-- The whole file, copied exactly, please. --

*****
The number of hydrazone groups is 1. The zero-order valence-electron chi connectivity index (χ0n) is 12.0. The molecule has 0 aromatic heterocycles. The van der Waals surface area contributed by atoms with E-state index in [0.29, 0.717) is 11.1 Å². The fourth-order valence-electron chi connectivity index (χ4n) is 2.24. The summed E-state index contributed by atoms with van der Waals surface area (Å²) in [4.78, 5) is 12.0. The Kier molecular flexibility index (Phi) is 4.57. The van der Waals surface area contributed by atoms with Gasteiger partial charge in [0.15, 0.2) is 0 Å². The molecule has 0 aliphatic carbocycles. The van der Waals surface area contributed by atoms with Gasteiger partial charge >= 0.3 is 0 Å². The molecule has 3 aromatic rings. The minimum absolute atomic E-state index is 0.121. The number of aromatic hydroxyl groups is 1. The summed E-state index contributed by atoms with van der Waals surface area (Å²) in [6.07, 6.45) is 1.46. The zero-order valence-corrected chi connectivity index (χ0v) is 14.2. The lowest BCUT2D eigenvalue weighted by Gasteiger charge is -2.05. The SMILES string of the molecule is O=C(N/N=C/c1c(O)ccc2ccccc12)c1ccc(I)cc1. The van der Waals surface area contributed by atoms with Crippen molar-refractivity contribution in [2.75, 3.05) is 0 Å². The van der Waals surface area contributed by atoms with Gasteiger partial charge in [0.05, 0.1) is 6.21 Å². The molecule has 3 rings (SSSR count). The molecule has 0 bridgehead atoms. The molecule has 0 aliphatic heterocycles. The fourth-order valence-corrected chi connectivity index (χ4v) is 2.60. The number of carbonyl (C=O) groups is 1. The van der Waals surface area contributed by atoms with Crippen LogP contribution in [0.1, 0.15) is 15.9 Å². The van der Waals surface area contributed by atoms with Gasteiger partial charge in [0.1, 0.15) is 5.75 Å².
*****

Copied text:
The number of hydrazone groups is 1. The zero-order valence-electron chi connectivity index (χ0n) is 12.0. The molecule has 0 aromatic heterocycles. The van der Waals surface area contributed by atoms with E-state index in [0.29, 0.717) is 11.1 Å². The fourth-order valence-electron chi connectivity index (χ4n) is 2.24. The summed E-state index contributed by atoms with van der Waals surface area (Å²) in [4.78, 5) is 12.0. The Kier molecular flexibility index (Phi) is 4.57. The van der Waals surface area contributed by atoms with Gasteiger partial charge in [0.15, 0.2) is 0 Å². The molecule has 0 aliphatic carbocycles. The van der Waals surface area contributed by atoms with Gasteiger partial charge >= 0.3 is 0 Å². The molecule has 3 aromatic rings. The minimum absolute atomic E-state index is 0.121. The number of aromatic hydroxyl groups is 1. The summed E-state index contributed by atoms with van der Waals surface area (Å²) in [6.07, 6.45) is 1.46. The zero-order valence-corrected chi connectivity index (χ0v) is 14.2. The lowest BCUT2D eigenvalue weighted by Gasteiger charge is -2.05. The SMILES string of the molecule is O=C(N/N=C/c1c(O)ccc2ccccc12)c1ccc(I)cc1. The van der Waals surface area contributed by atoms with Crippen molar-refractivity contribution in [2.75, 3.05) is 0 Å². The van der Waals surface area contributed by atoms with Gasteiger partial charge in [0.05, 0.1) is 6.21 Å². The molecule has 3 rings (SSSR count). The molecule has 0 bridgehead atoms. The molecule has 0 aliphatic heterocycles. The fourth-order valence-corrected chi connectivity index (χ4v) is 2.60. The number of carbonyl (C=O) groups is 1. The van der Waals surface area contributed by atoms with Crippen LogP contribution in [0.1, 0.15) is 15.9 Å². The van der Waals surface area contributed by atoms with Gasteiger partial charge in [0.1, 0.15) is 5.75 Å².